# 27-3 Multithreaded matrix algorithms

a.Parallelize the $\text{LU-DECOMPOSITION}$ procedure on page 821 by giving pseudocode for a multithreaded version of this algorithm. Make your implementation as parallel as possible, and analyze its work, span, and parallelism.

b.Do the same for $\text{LUP-DECOMPOSITION}$ on page 824.

c.Do the same for $\text{LUP-SOLVE}$ on page 817.

d.Do the same for a multithreaded algorithm based on equation $\text{(28.13)}$ for inverting a symmetric positive-definite matrix.

**a.** For the algorithm $\text{LU-DECOMPOSITION}(A)$ on page 821, the inner **for** loops can be parallelized, since they never update values that are read on later runs of those loops. However, the outermost **for** loop cannot be parallelized because across iterations of it the changes to the matrices from previous runs are used to affect the next. This means that the span will be $\Theta(n \lg n)$, work will still be $\Theta(n^3)$ and, so, the parallelization will be $\Theta(\frac{n^3}{n\lg n}) = \Theta(\frac{n^2}{\lg n})$.

**b.** The **for** loop on lines 7-10 is taking the max of a set of things, while recording the index that that max occurs. This **for** loop can therefor be replaced with a $\lg n$ span parallelized procedure in which we arrange the $n$ elements into the leaves of an almost balanced binary tree, and we let each internal node be the max of its two children. Then, the span will just be the depth of this tree. This procedure can gracefully scale with the number of processors to make the span be linear, though even if it is $\Theta(n\lg n)$ it will be less than the $\Theta(n^2)$ work later. The **for** loop on line 14-15 and the implicit **for** loop on line 15 have no concurrent editing, and so, can be made parallel to have a span of $lg n$. While the **for** loop on lines 18-19 can be made parallel, the one containing it cannot without creating data races. Therefore, the total span of the naive parallelized algorithm will be $\Theta(n^2\lg n)$, with a work of $\Theta(n^3)$. So, the parallelization will be $\Theta(\frac{n}{\lg n})$. Not as parallized as part (a), but still a significant improvement.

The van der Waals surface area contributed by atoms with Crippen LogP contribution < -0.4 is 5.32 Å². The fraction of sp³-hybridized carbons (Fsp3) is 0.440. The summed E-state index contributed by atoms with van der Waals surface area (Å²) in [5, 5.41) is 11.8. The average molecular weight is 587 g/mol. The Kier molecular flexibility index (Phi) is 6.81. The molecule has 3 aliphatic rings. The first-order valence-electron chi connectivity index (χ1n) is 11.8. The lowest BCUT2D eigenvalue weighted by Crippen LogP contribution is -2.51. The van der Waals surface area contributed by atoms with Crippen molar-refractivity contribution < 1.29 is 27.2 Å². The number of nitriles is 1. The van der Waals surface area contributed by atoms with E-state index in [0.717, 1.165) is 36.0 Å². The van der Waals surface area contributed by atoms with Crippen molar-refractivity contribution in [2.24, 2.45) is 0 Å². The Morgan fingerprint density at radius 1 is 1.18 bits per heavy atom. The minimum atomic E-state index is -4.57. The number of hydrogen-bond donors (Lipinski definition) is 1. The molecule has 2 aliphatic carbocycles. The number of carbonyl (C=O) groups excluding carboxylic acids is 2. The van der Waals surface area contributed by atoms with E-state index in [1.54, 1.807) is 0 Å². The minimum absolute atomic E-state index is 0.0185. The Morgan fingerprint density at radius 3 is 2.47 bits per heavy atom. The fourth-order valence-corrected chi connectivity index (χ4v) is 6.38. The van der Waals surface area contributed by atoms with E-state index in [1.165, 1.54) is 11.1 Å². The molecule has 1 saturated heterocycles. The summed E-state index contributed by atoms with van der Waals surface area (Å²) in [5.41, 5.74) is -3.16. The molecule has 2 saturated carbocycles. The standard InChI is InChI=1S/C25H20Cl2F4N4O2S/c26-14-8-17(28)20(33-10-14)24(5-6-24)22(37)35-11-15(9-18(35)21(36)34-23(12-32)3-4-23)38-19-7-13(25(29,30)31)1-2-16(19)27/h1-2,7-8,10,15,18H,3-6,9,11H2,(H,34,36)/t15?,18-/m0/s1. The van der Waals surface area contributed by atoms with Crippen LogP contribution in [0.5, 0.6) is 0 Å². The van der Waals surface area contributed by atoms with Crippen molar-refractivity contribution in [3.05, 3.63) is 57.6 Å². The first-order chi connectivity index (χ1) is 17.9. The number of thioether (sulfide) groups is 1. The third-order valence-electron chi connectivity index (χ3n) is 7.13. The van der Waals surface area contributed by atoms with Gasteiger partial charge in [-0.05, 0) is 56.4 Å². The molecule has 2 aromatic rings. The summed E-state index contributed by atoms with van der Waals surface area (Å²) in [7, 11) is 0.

**c.** We can parallelize the computing of the sums on lines 4 and 6, but cannot also parallize the **for** loops containing them without creating an issue of concurrently modifying data that we are reading. This means that the span will be $\Theta(n\lg n)$, work will still be $\Theta(n^2)$, and so the parallelization will be $\Theta(\frac{n}{\lg n})$.

**d.** The recurrence governing the amount of work of implementing this procedure is given by

$$I(n) \le 2I(n / 2) + 4M(n / 2) + O(n^2).$$

However, the two inversions that we need to do are independent, and the span of parallelized matrix multiply is just $O(\lg n)$. Also, the $n^2$ work of having to take a transpose and subtract and add matrices has a span of only $O(\lg n)$. Therefore, the span satisfies the recurrence

$$I_\infty(n) \le I_\infty(n / 2) + O(\lg n).$$

This recurrence has the solution $I_\infty(n) \in \Theta(\lg^2 n)$ by exercise 4.6-2. Therefore, the span of the inversion algorithm obtained by looking at the procedure detailed on page 830. This makes the parallelization of it equal to $\Theta(M(n) / \lg^2 n)$ where $M(n)$ is the time to compute matrix products.